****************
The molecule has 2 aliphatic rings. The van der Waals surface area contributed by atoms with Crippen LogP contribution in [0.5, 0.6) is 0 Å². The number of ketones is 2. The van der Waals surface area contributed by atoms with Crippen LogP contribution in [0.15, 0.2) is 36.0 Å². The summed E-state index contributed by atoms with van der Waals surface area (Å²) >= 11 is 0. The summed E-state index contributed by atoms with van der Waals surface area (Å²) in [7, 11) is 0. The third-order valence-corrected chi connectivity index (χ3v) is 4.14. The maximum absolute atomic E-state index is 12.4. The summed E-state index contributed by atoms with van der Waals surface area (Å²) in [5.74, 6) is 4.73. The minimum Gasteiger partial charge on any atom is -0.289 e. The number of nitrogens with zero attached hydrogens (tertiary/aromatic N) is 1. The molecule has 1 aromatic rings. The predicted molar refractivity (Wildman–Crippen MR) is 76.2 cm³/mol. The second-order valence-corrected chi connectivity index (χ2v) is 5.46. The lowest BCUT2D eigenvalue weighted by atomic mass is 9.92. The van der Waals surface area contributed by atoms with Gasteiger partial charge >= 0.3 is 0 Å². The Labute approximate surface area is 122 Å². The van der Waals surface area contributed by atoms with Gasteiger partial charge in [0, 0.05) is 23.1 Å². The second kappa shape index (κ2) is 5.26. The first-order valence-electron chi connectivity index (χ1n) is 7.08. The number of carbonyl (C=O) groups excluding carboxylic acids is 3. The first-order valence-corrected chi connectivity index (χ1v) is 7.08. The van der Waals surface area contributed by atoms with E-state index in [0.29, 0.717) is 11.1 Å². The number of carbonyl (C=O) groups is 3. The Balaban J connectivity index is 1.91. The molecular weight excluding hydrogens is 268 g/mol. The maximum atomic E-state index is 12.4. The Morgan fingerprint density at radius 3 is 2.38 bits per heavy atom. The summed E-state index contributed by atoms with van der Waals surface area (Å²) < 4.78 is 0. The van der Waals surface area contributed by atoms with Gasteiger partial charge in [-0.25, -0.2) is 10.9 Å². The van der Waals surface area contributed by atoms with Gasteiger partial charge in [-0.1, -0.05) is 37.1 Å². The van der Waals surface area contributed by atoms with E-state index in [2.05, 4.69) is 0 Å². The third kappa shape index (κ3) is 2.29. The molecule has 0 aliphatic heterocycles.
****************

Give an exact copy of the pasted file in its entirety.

The molecule has 2 aliphatic rings. The van der Waals surface area contributed by atoms with Crippen LogP contribution in [0.5, 0.6) is 0 Å². The number of ketones is 2. The van der Waals surface area contributed by atoms with Crippen LogP contribution in [0.15, 0.2) is 36.0 Å². The summed E-state index contributed by atoms with van der Waals surface area (Å²) >= 11 is 0. The summed E-state index contributed by atoms with van der Waals surface area (Å²) in [7, 11) is 0. The third-order valence-corrected chi connectivity index (χ3v) is 4.14. The maximum absolute atomic E-state index is 12.4. The summed E-state index contributed by atoms with van der Waals surface area (Å²) in [5.74, 6) is 4.73. The minimum Gasteiger partial charge on any atom is -0.289 e. The number of nitrogens with zero attached hydrogens (tertiary/aromatic N) is 1. The molecule has 1 aromatic rings. The predicted molar refractivity (Wildman–Crippen MR) is 76.2 cm³/mol. The second-order valence-corrected chi connectivity index (χ2v) is 5.46. The lowest BCUT2D eigenvalue weighted by atomic mass is 9.92. The van der Waals surface area contributed by atoms with Gasteiger partial charge >= 0.3 is 0 Å². The Labute approximate surface area is 122 Å². The van der Waals surface area contributed by atoms with Gasteiger partial charge in [0, 0.05) is 23.1 Å². The second kappa shape index (κ2) is 5.26. The first-order valence-electron chi connectivity index (χ1n) is 7.08. The number of carbonyl (C=O) groups excluding carboxylic acids is 3. The first-order valence-corrected chi connectivity index (χ1v) is 7.08. The van der Waals surface area contributed by atoms with E-state index in [0.29, 0.717) is 11.1 Å². The number of carbonyl (C=O) groups is 3. The Balaban J connectivity index is 1.91. The molecular weight excluding hydrogens is 268 g/mol. The maximum atomic E-state index is 12.4. The Morgan fingerprint density at radius 3 is 2.38 bits per heavy atom. The summed E-state index contributed by atoms with van der Waals surface area (Å²) < 4.78 is 0. The van der Waals surface area contributed by atoms with Gasteiger partial charge in [-0.25, -0.2) is 10.9 Å². The van der Waals surface area contributed by atoms with Gasteiger partial charge in [-0.1, -0.05) is 37.1 Å². The van der Waals surface area contributed by atoms with E-state index in [2.05, 4.69) is 0 Å². The third kappa shape index (κ3) is 2.29. The molecule has 0 aliphatic heterocycles.